31

HTML:

<div class="form-group" 
     ng-class="{ 'has-error' : form.firstName.$invalid && form.firstName.$touched }">
  <label for="firstName" 
         class="control-label">
         First Name
  </label>
  <input type="text" 
         name="firstName" 
         id="firstName" 
         ng-model="editableUser.firstName" 
         class="form-control" 
         required>
  <span class="help-block" 
        ng-show="form.firstName.$error.required && form.firstName.$touched">
        First Name is required
  </span>
</div>

<input type="submit" 
       ng-click="submit()" 
       value="Submit" 
       class="btn btn-default">

I'm trying to get my the 'has-error' class to kick in for invalid fields when a user clicks submit.

I would think you could do something like this:

$scope.submit = function () {
  if ($scope.form.$invalid) {
    angular.forEach($scope.form.$invalid, function(field) {
      field.$setTouched();
    });
    alert("Form is invalid.");
  }
};

But there is no $setTouched method in https://docs.angularjs.org/api/ng/type/form.FormController

EDIT: Realize $setTouched does exist, it's in https://docs.angularjs.org/api/ng/type/ngModel.NgModelController

  • What does one of your form fields look like? Could you edit your question to include an example? I'm interested why you are checking for $touched as well? – Ben Heymink Jun 3 '15 at 19:16
  • what if you use setDirty instead? – Mark Pieszak - Trilon.io Jun 3 '15 at 19:18
  • @BenHeymink Added code to clarify. – Derek Jun 3 '15 at 19:20
50
if ($scope.form.$invalid) {
    angular.forEach($scope.form.$error, function (field) {
        angular.forEach(field, function(errorField){
            errorField.$setTouched();
        })
    });
    alert("Form is invalid.");
}

plunker: http://plnkr.co/edit/XmvoTkIQ0yvFukrVSz11

16

Try the recently added $submitted

<input type="text" 
     name="firstName" 
     id="firstName" 
     ng-model="editableUser.firstName" 
     class="form-control" 
     required>
   <span class="help-block" 
    ng-show="form.firstName.$error.required && (form.firstName.$touched || form.$submitted">
    First Name is required

  • 6
    In addition - if your function is triggered by an anchor element rather than an input of type submit - you might want to add $scope.myForm.$setSubmitted(); to your function. – mono68 Feb 19 '16 at 17:03
  • I like this solution the best - no need for extra controller logic if you can just use the built-in logic instead! – Tom Spencer May 24 '16 at 19:57
  • Thanks for a great tip about $submitted property! In my case works fine the following - "fullname.invalid && (fullname.touched || form.submitted)" – simonbor May 4 '17 at 20:21
  • this is better than the accepted answer IMHO – Abdo Adel Jun 3 '17 at 16:03
7

Extending on Alexey's answer, you can add new method to FormController that will do the same, so there's no need to copy code from one submit function to another:

// config.js
export default function config($provide) {
    $provide.decorator('formDirective', $delegate => {
        const fn = $delegate[0].controller.prototype
        if (!('$setTouched' in fn)) fn.$setTouched = function() {
            if (this.$invalid) {
                Object.values(this.$error).forEach(controls => {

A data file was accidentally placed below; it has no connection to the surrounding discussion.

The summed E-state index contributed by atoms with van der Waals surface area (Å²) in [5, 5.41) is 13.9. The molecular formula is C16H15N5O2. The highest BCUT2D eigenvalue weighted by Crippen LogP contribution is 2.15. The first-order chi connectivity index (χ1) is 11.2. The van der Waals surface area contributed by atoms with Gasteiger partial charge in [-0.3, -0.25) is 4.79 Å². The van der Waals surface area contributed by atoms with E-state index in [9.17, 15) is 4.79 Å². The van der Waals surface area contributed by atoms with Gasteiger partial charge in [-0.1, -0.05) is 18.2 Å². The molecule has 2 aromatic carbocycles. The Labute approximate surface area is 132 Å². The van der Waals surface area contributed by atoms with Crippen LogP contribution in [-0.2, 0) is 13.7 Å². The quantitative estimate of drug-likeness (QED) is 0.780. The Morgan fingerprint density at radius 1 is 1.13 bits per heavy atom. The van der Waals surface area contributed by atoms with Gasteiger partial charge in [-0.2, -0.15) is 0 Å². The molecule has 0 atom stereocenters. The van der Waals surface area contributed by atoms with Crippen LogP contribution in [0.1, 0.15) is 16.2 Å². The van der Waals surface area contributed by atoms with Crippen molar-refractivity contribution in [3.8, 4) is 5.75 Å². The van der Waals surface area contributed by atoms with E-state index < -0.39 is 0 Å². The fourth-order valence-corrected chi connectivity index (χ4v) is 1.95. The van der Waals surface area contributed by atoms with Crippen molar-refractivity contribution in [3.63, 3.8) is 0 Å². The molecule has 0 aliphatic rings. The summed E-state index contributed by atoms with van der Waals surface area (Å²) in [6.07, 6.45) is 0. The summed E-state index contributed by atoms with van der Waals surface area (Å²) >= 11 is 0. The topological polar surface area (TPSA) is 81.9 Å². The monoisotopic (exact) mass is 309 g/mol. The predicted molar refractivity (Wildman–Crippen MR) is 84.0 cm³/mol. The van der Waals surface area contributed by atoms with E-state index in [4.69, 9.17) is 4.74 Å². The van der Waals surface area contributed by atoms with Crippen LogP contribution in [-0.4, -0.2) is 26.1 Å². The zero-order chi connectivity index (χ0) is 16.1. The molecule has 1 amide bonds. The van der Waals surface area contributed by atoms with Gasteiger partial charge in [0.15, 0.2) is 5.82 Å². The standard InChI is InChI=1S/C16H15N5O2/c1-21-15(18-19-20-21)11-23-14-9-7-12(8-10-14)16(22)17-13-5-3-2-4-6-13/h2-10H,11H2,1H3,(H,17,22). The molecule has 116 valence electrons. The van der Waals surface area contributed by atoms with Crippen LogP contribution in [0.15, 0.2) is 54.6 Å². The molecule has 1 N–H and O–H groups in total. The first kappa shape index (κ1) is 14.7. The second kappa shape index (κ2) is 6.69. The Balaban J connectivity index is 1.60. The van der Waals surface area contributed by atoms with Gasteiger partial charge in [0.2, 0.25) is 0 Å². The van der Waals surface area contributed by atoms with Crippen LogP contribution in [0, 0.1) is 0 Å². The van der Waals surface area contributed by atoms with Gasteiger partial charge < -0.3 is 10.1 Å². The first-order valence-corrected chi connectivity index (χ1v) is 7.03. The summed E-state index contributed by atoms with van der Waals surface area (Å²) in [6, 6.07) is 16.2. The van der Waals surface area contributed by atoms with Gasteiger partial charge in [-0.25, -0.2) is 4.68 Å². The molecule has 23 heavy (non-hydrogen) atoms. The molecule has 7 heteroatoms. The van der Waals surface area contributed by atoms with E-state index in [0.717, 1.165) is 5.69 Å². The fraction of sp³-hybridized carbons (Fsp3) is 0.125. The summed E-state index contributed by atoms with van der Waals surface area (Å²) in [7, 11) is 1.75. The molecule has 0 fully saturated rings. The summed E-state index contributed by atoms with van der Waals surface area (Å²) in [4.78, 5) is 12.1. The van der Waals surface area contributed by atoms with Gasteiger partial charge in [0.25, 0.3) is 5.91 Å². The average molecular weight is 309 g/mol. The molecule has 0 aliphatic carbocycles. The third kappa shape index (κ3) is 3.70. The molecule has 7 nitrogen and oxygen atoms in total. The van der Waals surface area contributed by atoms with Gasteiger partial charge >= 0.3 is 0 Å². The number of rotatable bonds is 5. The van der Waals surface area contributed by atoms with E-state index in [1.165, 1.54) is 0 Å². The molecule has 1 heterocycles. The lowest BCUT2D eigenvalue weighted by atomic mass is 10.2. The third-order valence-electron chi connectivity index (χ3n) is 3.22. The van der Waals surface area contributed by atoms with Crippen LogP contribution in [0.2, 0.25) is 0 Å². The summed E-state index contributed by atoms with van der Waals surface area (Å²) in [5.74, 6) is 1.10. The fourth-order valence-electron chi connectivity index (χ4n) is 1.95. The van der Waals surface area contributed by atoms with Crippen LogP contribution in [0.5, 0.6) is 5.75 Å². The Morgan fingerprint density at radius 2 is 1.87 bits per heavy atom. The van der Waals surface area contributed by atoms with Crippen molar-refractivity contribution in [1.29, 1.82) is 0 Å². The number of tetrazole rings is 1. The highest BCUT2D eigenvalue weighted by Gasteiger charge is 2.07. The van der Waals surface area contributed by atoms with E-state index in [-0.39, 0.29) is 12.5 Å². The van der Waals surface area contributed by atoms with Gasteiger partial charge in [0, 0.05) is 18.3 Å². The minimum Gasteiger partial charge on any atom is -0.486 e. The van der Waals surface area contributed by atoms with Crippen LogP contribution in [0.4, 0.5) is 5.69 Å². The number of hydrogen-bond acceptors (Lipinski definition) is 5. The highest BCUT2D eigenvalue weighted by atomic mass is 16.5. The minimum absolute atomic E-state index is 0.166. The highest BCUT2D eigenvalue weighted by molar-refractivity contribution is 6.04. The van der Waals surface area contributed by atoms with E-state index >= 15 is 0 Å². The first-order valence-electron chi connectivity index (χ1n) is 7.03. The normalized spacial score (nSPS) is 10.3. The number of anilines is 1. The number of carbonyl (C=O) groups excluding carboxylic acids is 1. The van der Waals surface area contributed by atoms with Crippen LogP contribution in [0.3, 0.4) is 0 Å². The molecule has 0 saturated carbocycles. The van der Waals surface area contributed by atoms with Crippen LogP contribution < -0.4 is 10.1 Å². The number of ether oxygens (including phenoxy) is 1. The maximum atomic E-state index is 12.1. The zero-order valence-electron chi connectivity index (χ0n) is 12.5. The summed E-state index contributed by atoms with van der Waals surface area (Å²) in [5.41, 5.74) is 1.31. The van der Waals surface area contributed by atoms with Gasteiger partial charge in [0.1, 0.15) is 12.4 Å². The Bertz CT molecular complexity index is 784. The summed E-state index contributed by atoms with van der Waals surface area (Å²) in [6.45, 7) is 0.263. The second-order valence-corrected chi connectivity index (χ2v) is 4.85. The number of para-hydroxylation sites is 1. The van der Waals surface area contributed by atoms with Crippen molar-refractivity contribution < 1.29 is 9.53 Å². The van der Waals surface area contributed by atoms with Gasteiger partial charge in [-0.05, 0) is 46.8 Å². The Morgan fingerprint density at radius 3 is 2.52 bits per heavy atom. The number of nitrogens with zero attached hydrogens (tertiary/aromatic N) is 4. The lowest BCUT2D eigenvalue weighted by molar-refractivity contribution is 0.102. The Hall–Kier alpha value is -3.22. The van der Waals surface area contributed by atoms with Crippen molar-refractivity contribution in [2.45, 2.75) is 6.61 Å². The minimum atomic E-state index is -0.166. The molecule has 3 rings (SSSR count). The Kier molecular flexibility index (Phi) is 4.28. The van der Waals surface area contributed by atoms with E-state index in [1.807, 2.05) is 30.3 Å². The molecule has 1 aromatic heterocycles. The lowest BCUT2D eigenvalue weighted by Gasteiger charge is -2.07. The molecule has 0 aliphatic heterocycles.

controls.forEach(control => control.$setTouched())
                })
            }
        }
        return $delegate
    })
}
// controller.js
$scope.submit = function () {
    if ($scope.form.$invalid) {
        $scope.form.$setTouched();
        alert("Form is invalid.");
    }
};

In case someone wonders why would anyone want to do this kind of validation: iOS constraint validation is lacking, so ng-submit gets called even on invalid forms.

1

The above answers did not work for me.. to programatically set Touched true.

example, even after executing this $scope.frmUser["U_Name"].$setTouched(); $scope.frmUser["U_Name"].$invalid always stayed true.

And submit button was to be enabled only if $scope.frmUser.$invalid is false

Instead taking scope variable for each of fields to be set from programatically from javascript and setting it true / false worked fine.

0

If you fancy uisng ES6 + lodash fp

import forEach from 'lodash/fp/forEach'

    validate()
    {
        forEach(forEach(field => field.$setTouched()))(this.form.$error)
    }

<form name="$ctrl.form">...</form>
-4

I'm not sure why you think you have to 'touch' the fields, just use regular form validation; you simply need to wrap your fields in an actual form element, then let angular take care of the validation for you. Here is a working example..

You really don't need to check for $touched, or even set it (unless there is a specific reason why you need to do this?) - just use the required attribute on the input fields if they are required fields:

<input name="namefield" "text" ng-model="user.firstName" required/>
  • 1
    Because sometimes you only want error styles to apply and messages to appear after the user tried to submit the form for the first time. I think this is what most people are used to. jQuery Validate behaves like that as well. I didn't vote you down btw. – mono68 Feb 19 '16 at 17:35
  • Fair enough. Seems a bit of an anti-pattern to allow the user to perform an action you know will fail (Allowing them to hit submit when you have client-side validation), but each to their own :) – Ben Heymink Feb 22 '16 at 15:15
  • 2
    For instance a form with input type email would distract you with error messages until the address you enter is well-formed. The user should have the chance to complete the form without an error if his input is valid in the end. – mono68 Mar 1 '16 at 14:43

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